Gelatin, the main component in Jello, is indeed ground up skin, bones and connective tissue like ligaments and tendons. It’s not found commonly in breakfast foods, but a good one to know about!
There are some new varieties of Vitamin D3. Vitashine has produced a Vegan Society certified version of Vitamin D3.
Vitamin D2 (aka ergocalciferol), which will most commonly be found in non-dairy milk, is always vegan.
TIP: A handy way to remember which version of Vitamin D is friendly: R2D2. We all love R2D2!
Other Added Vitamins
Nearly all other added vitamins are synthetic or vegan. D3 (cholecalciferol) is the one to watch out for. Pretty easy!
Mono, Di- and Triglycerides
It’s the Russian Roulette of the additive world. Any of these may, or may not, be vegan. You can contact the manufacturer (or search “is <brand name> <product name> vegan”) to try and determine this, but if you have a choice, it might be better to find a more wholesome brand of bread.
Sodium Stearoyl Lactylate
Another ingredient that may or may not come from animals. Take a pro-active step and request that the manufacturer explain the sources of their ingredients as you are vegan and need this information to decide whether or not to purchase their products.
Definitely not vegan, this one is made from human hair or duck feathers.
It’s from a synthetic or mineral source so, yes, vegan!
This additive, which helps ingredients mix, may or may not be vegan. Also be wary of stearic acid, and other ‘stearate’ derivatives.
This additive, which can inhibit the growth of yeast or mold, is vegan.
If the sugar is beet sugar, or any type of ‘raw’ or ‘evaporated’ or ‘USDA Certified Organic’ sugar, it will be vegan.
Some brands of cane sugar may be filtered with bone char. One major US brand, Florida Crystals, indicates they do not use any bone char and are very vegan-friendly.
“Bone char is not used at Taber’s sugar beet factory or at Montreal’s cane refinery. Bone char is only used at the Vancouver cane refinery. All products under the Lantic trademark are free of bone char. For the products under the Rogers trademark, all Taber sugar beet products are also free of bone char. In order to differentiate the Rogers Taber beet products from the Vancouver cane products, you can verify the inked-jet code printed on the product. Products with the code starting with the number “22” are from Taber, Alberta, while products with the code starting with the number “10” are from Vancouver, British Columbia.”
It appears most Canadian sugar is free of bone char; just be sure to watch out for the code on the Roger’s products.
Unfortunately, this doesn’t help us discern whether common foods use sugar that is vegan or not. Again, if it’s organic sugar, there is no need for concern. For other commercial products with sugar, it is simply buyer beware. This, however, is a difficult area to navigate, and it is understandable if you make this less of a priority. We would encourage you write companies to let them know you’re concerned about the sugar as a vegan (you may need to explain about the use of bone char). Perhaps they have already addressed this, and it’s always helpful to remind companies vegans are out there!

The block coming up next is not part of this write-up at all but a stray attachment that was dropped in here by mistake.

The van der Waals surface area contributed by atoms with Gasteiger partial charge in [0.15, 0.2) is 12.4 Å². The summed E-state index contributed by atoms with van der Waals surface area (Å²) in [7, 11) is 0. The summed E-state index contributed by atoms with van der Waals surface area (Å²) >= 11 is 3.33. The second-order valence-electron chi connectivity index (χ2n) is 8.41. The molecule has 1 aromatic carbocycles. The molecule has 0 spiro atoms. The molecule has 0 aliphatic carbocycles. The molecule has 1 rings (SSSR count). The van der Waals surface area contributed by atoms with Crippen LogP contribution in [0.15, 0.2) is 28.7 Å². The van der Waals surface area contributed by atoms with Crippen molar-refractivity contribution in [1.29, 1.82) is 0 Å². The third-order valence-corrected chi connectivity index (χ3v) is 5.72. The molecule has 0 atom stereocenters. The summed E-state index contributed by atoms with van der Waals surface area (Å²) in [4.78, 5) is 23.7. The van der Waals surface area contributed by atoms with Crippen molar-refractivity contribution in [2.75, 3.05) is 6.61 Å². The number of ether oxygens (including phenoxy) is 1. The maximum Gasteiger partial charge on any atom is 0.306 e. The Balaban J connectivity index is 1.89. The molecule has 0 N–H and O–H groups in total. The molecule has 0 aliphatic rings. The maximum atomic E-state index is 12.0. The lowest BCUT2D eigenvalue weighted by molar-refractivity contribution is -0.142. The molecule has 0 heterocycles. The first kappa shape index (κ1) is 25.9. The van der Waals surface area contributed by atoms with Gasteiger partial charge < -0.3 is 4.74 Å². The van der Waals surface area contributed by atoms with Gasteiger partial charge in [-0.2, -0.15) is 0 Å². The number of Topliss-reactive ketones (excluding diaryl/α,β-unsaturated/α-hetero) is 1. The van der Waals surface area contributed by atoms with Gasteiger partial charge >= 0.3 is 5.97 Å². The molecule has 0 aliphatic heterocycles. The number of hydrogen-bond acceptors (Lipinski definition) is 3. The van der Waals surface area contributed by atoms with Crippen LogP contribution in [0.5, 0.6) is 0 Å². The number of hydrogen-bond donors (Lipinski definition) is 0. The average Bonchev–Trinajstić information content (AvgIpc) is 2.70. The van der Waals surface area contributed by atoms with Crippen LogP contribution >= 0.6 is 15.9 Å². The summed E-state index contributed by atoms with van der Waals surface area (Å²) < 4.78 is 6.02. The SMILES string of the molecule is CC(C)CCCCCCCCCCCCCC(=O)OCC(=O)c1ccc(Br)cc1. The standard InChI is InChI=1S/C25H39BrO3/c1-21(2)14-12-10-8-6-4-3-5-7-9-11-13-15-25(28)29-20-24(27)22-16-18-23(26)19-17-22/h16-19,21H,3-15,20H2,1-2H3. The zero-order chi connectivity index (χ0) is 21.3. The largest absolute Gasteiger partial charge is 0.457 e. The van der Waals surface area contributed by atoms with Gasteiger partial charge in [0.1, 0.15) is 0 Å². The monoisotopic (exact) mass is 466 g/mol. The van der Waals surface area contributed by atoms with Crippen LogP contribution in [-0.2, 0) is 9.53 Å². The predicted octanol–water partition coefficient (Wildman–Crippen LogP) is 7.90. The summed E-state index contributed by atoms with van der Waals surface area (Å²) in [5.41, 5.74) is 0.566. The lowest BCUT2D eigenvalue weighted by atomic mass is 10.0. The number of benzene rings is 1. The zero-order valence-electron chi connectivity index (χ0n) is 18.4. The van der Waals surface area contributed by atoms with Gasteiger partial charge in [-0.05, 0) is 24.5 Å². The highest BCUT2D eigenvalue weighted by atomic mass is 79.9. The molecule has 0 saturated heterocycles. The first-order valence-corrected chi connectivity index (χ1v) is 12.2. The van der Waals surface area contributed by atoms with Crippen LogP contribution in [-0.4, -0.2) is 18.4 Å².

GMOs (Genetically Modified Organisms)
GMOs present many issues to be concerned with. What is the short-term and long-term impact and influence on other species in the wild? Does it create a dependency for farmers, and reduce food security? What about plants that are engineered to be more resistant to pesticides and herbicides? And the result that even more toxins are being added to the environment? This does not create a healthy habitat for other animals.
GMOs give us a many reasons to be alarmed. At the very least, they ought to be clearly labelled. However, we believe they are unnecessary, and we encourage readers to look further into the effects of GMOs as well. Once you’re educated, don’t be afraid to let companies know your feelings.
One way to ensure you avoid GMOs is to purchase certified organic products which will never contain GMO ingredients.
Animal testing is a new concern for plant based foods, until recently it wasn’t even something to think about, but companies have been now found to be testing on animals. There’s a very detailed article about it here on the Vegan Fidelity blog. Brands to watch out for include:
- Just Egg
- Impossible Foods
- Perfect Day (they don’t produce items themselves, but include brands like Brave Robot.)
It’s frustrating that this is even something we have to watch out for, and hopefully with more vigilant action from vegans, companies will go with non-animal testing methods for their ingredients.
Here are a few sites with comprehensive ingredient listings, let us know if you’d recommend another!
- The IVU has an extensive page on ingredient listings: http://www.vrg.org/ingredients/
- VeganPeace also has a considerable list: http://www.veganpeace.com/ingredients/ingredients.htm
- A quicker, more general list has been offered by the Vegetarian Society: https://www.vegsoc.org/veggieaware